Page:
New book ‘Essential Labor’ explores mothering during the pandemic

Domestic labor is necessary for prosperity and is work that “will never go away,” says Angela Garbes, author of “Essential Labor: Mothering as Social Change.”

mothering

Something happened about two years ago that almost never happens in American life. People locked themselves in their homes to protect themselves and others from a deadly virus.

When that happened, it caused a cascade of problems for many. But parents and mothers particularly were locked inside with all the duties of child care and fewer people and resources to help them.

It was during this time that writer Angela Garbes published an article about what women and mothers lost during the lockdowns. That article went viral and eventually became a book titled “Essential Labor: Mothering as Social Change.”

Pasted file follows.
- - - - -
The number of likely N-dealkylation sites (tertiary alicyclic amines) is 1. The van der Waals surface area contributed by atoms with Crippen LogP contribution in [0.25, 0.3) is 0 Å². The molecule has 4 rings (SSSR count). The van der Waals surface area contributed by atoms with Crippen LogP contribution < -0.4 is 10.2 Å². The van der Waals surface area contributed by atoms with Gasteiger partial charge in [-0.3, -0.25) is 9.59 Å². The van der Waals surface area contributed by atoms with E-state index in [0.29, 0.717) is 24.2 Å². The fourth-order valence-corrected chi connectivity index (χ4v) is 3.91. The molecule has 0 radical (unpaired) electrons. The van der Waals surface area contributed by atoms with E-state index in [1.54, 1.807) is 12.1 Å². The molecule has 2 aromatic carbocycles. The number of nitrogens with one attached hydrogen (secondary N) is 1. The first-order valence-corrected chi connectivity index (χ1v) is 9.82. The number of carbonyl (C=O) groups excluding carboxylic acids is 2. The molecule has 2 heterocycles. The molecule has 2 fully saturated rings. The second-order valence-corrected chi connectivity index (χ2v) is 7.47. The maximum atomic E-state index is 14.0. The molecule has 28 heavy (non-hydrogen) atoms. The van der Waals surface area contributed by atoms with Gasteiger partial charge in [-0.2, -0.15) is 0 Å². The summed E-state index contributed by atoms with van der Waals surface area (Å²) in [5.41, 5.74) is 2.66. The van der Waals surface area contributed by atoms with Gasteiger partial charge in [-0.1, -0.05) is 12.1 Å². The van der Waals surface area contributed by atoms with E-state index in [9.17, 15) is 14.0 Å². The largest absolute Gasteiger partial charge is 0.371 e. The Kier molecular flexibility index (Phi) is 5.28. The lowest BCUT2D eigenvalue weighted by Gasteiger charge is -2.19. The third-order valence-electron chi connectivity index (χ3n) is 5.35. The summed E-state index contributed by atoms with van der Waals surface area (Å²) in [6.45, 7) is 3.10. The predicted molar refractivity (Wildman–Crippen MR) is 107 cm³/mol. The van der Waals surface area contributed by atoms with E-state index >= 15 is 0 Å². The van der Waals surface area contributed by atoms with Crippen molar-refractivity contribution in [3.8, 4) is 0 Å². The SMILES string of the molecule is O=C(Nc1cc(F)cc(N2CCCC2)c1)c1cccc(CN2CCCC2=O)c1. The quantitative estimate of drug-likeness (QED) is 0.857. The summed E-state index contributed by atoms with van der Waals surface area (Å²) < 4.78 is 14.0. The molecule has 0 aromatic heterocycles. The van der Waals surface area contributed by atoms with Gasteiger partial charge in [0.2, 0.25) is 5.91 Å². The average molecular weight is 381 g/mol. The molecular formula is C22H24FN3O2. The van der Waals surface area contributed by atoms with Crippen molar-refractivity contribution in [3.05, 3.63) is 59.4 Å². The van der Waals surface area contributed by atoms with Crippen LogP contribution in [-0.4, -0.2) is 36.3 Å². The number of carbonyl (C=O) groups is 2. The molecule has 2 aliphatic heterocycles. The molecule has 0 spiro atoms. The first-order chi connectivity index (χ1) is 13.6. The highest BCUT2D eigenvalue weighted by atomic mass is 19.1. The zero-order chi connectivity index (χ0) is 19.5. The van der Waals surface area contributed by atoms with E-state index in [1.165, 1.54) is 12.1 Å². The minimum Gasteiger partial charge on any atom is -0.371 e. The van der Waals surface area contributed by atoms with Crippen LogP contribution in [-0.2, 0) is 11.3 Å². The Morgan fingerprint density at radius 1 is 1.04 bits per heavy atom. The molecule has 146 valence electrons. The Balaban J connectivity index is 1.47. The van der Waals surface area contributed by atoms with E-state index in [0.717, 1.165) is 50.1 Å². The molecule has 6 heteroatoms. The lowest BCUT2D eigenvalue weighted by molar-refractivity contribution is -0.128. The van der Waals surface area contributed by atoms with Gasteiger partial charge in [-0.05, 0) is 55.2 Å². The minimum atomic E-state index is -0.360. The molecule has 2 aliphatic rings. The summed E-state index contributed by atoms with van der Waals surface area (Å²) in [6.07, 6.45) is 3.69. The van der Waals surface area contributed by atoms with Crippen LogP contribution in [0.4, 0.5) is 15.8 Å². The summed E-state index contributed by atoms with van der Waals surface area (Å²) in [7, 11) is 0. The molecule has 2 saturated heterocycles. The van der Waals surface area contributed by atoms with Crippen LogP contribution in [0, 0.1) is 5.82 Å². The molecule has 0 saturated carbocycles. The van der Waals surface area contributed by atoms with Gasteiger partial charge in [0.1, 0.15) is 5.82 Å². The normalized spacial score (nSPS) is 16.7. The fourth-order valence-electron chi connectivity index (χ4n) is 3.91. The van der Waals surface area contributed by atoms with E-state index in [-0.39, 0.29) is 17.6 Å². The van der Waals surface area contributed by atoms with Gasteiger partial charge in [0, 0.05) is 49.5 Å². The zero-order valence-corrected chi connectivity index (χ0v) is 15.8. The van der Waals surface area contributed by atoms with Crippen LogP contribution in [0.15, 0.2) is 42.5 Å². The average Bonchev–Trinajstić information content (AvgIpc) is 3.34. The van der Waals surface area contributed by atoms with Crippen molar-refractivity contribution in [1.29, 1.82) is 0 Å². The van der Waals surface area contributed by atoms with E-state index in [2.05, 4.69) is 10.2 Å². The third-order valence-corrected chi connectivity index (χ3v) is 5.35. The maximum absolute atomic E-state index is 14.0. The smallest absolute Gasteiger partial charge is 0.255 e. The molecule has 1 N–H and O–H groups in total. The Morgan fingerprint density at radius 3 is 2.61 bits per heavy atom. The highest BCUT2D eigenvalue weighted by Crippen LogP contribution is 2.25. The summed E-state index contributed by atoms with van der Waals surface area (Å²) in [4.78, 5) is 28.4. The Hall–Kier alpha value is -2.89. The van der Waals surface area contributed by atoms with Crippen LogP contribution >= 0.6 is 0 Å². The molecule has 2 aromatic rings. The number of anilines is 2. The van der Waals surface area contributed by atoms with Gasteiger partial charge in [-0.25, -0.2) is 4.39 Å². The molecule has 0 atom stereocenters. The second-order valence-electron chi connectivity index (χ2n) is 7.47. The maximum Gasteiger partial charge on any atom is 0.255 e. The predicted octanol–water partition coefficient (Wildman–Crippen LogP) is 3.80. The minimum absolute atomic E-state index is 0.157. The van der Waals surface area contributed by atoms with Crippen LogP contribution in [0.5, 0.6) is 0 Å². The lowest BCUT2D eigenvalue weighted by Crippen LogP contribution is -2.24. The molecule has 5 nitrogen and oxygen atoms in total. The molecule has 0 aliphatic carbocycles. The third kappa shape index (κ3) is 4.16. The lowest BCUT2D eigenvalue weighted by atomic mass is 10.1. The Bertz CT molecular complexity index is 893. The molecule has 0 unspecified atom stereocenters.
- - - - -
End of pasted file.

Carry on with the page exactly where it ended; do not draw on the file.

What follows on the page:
WDET’s Sam Corey sat down with Garbes to discuss what mothering is, the credit it deserves but rarely gets and how raising children is a communal activity and should be reoriented to reflect that necessity.

Garbes says domestic labor and mothering are necessary for the prosperity of American life, and is “work that will never go away.”

“I believe raising children is a social responsibility. When we invest in children, in families, we’re really investing in public health, in the future of society — and that takes so much more than just a few people.”


Listen: Author Angela Garbes on why mothering demands care from entire communities.

 

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Author

  • Sam Corey

    Sam Corey is a producer for Detroit Today on 101.9 WDET, which includes finding and preparing interesting stories for radio. He enjoys salsa dancing — and actual salsa.